Legislative Priorities

Legislative Priorities

legislative agenda header

Each year, KSBA releases a summary of priorities for improving education and strengthening districts. Listed below are the top legislative priorities KSBA advocated for during the 2019 general session in Frankfort. You may also download a printable PDF version.

Advancing school safety comprehensively with assistance, not unfunded mandates
We ask the General Assembly to help us to ‘harden our buildings and soften our schools’ through a comprehensive bill addressing the safety and wellbeing of students and staff holistically. This must avoid unfunded mandates, by analyzing safety initiatives in balance with our overall mission and all other education reforms currently being implemented with scarce funds.   

Balancing school-based decision making (SBDM) councils and school boards
We need a better balance in school council and school board decision making authority to advance both student achievement and public accountability & support.  We ask the General Assembly to:
• Allow superintendents to select principals, after consultation with the SBDM council;
• Enact a robust review process, with clear board authority to amend a council action that hinders the efficient operation of the district as a whole; and
• Allow boards to request suspension of a council if warranted to improve student advancement.

Providing accountable administration of CERS
We ask the General Assembly to create a separate, independent board of trustees, and administrative and investment staff, for the CERS that is directly accountable to the local retirees, local employees, local employers, and local taxpayers invested in this system.

Streamlining background checks to focus on individuals interacting with students
The backlog of newly required state and federal background check requests from districts has led to unintended consequences, and high costs, that may actually hinder student safety. We ask the General Assembly to target this requirement to focus on individuals directly serving students.

Clarifying the new filing requirements for school board candidates
We ask the General Assembly to clarify the recently enacted law, to allow candidates to provide alternative evidence of their qualifications, removing red tape for candidates and county clerks.  

Appropriating Volkswagen settlement funds to the replacement of school buses
We ask the General Assembly to appropriate VW settlement funds to districts to help us replace old, inefficient, high-emission school buses as explicitly contemplated under the settlement agreement.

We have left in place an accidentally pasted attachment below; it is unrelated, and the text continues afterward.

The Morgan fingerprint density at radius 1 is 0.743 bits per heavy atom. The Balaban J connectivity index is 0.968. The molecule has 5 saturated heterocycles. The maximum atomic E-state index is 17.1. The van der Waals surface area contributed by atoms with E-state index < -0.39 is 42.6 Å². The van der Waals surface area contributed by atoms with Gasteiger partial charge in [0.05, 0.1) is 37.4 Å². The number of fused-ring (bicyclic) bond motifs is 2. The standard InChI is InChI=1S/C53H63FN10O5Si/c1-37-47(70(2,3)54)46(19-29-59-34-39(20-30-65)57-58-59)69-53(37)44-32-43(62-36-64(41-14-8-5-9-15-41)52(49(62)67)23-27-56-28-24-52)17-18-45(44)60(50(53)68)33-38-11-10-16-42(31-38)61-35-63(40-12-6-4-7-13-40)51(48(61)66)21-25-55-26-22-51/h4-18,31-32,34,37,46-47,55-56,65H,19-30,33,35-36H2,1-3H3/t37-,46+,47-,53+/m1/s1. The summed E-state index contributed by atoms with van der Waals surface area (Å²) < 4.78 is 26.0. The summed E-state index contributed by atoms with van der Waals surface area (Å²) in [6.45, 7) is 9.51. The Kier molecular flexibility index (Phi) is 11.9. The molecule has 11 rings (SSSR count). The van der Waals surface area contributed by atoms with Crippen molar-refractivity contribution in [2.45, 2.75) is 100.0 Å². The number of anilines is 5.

Ensuring an effective teacher for every child through tribunal reform
We ask the General Assembly to amend the tribunal process to ensure timely due process hearings that are fair not only to our teachers, but also to our students and parents.

Aligning school board revenue flexibility to that of all other local elected officials
Local elected boards do not have the same revenue options as all other elected county and city leaders do, in that the imposition of school taxes is subject to recall whereas other local taxes aren’t.  Good tax policy calls for a balanced, diverse mix of revenue sources. We ask the General Assembly to remove recall provisions from the imposition of permissive taxes by elected school boards.

Our Shared Mission
 
This year, our public schools are being asked to simultaneously:
• Implement a new assessment & accountability system;
• Teach to all-new academic standards;
• Acquire or create new curricula tied to new standards, without state textbook funds;
• Adjust to new, extremely demanding and costly graduation requirements;
• Close achievement gaps that no state has yet found a way to close; 
• Create new essential skills and financial literacy programs; and
• Teach kids whose parents are addicted to drugs and incarcerated at epidemic levels that lead the nation and the world…
All while working to not only teach our kids to read, count, and become good citizens, but too often also working to meet each and every child’s most basic daily human needs of food, clothing, and health.

More is being demanded of our schools than ever before.  These are bigger lifts than implementing KERA was in the early 90s -but this time without KERA’s investment of over half a billion in new dollars annually in classrooms!  We need you, our state partners, to help us with funding, flexibility, and reasonable time to accomplish our shared mission. 
   
“The system of common schools must be adequately funded to achieve its goals. The system of common schools must be substantially uniform throughout the state. Each child, every child, in this Commonwealth must be provided with an equal opportunity to have an adequate education. Equality is the key word here. The children of the poor and the children of the rich . . . must be given the same opportunity and access to an adequate education. This obligation cannot be shifted to local counties and local school districts.”
     -Chief Justice Robert F. Stephens
      Writing for the court in Rose v. Council for Better Education
      June 8, 1989
      #EachChildEveryChild   #RoseAt30


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